As we sang along to the same words I sang back in 2009 in an afternoon set under San Francisco cypress trees, I thought about what might have been lost, what’s changed and what hasn’t. This weekend was one of fragmenting for me back into little pieces, so that I could examine and regrow some of the connective tissues and remember why it is we see and participate in live music, why we believe. In between the two new songs that Justin closed the Bon Iver set with, he tried to put into words what the festival and the weekend meant to him, as he visibly batted at tears in his eyes with a flick of his fingers. “I think what we give each other and what we can believe in each other, I think that’s how we can become …greater.” I love him for still shoving his heart out there, for still standing there bald-facedly being true and unflinching, believing in himself and music and us, all around him.

The first thing I loved about Justin Vernon the first time I heard him and saw him live was a purity, and this festival seemed to capture that pure spirit–that urgent reaching for a real connection. I can think of very few better things to strive for in this life and in the songs we sing and the music we embrace.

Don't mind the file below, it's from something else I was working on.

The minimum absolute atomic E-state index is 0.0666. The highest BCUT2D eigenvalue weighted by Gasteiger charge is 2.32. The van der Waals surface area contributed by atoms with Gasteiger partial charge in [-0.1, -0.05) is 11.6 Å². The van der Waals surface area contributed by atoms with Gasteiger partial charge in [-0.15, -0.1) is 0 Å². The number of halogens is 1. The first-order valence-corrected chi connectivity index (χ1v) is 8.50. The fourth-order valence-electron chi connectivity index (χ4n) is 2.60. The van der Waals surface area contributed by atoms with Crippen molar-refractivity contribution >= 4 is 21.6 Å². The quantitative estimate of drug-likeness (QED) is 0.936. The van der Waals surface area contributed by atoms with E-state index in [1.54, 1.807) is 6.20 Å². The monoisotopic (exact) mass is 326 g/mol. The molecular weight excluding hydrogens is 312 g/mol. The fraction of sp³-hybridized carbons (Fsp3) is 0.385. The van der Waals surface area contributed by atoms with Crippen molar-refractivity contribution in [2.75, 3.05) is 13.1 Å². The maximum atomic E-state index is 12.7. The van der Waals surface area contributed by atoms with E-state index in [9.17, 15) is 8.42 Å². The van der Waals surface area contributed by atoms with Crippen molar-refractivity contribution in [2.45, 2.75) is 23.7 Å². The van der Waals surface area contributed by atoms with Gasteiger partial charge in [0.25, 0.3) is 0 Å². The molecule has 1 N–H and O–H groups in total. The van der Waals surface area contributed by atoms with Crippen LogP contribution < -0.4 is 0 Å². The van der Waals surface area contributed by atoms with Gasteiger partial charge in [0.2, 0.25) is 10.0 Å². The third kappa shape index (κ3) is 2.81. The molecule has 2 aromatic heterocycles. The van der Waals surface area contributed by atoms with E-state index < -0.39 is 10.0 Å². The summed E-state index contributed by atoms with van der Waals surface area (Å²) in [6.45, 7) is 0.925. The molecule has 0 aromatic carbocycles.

To quote my wonderful friend and accomplice at the fest, Michelle, I am going to be hungeauxver for weeks, I think. And I couldn’t be more deeply happy.

The Chippewa river, running through all time, and cradling all 22,000 of us.

June 24, 2013

Field Report house concert recording (October 8, 2012)

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Back in October, those Wisconsin-grown purveyors of carefully-crafted songs Field Report came through Colorado to record a chapel session and play a Fuel/Friends house show. I’ve been listening to an audience recording of that house show often because it gives such a marvelous, vibrant reflection of the intimacy that makes house concerts special — how raw and affectingly all their voices ring out together in the room, the banter with the folks who are there, the improvisation in the instrumentation.

Field Report returns to Colorado Springs tomorrow (Tuesday night) to play a FREE SHOW at the new rad Ivywild School project, where I will be booking music. Come on down to the Principal’s Office bar, have a Colorado-crafted spirit, and enjoy music like this.

Mike Clark opens, music at 8pm.

October 8, 2012

Route 18
I Am Not Waiting Anymore –> In The Year Of The Get You Alone
Taking Alcatraz
Chico The American
Circle Drive
Fergus Falls


Also, this is another reason to like Field Report: BECAUSE THEY LIKE PUPPIES. Resistance is futile.

January 7, 2013

Fuel/Friends Chapel Session #20: Field Report

I’ve spent the last three days wrestling my blankets in a haze of fever dreams, hours passing in what feels like minutes and vice-versa. The soundtrack to much of my (stupid stupid mean) flu has fittingly been the impressionistic complexity of Field Report in these recordings from Shove Chapel earlier in the fall.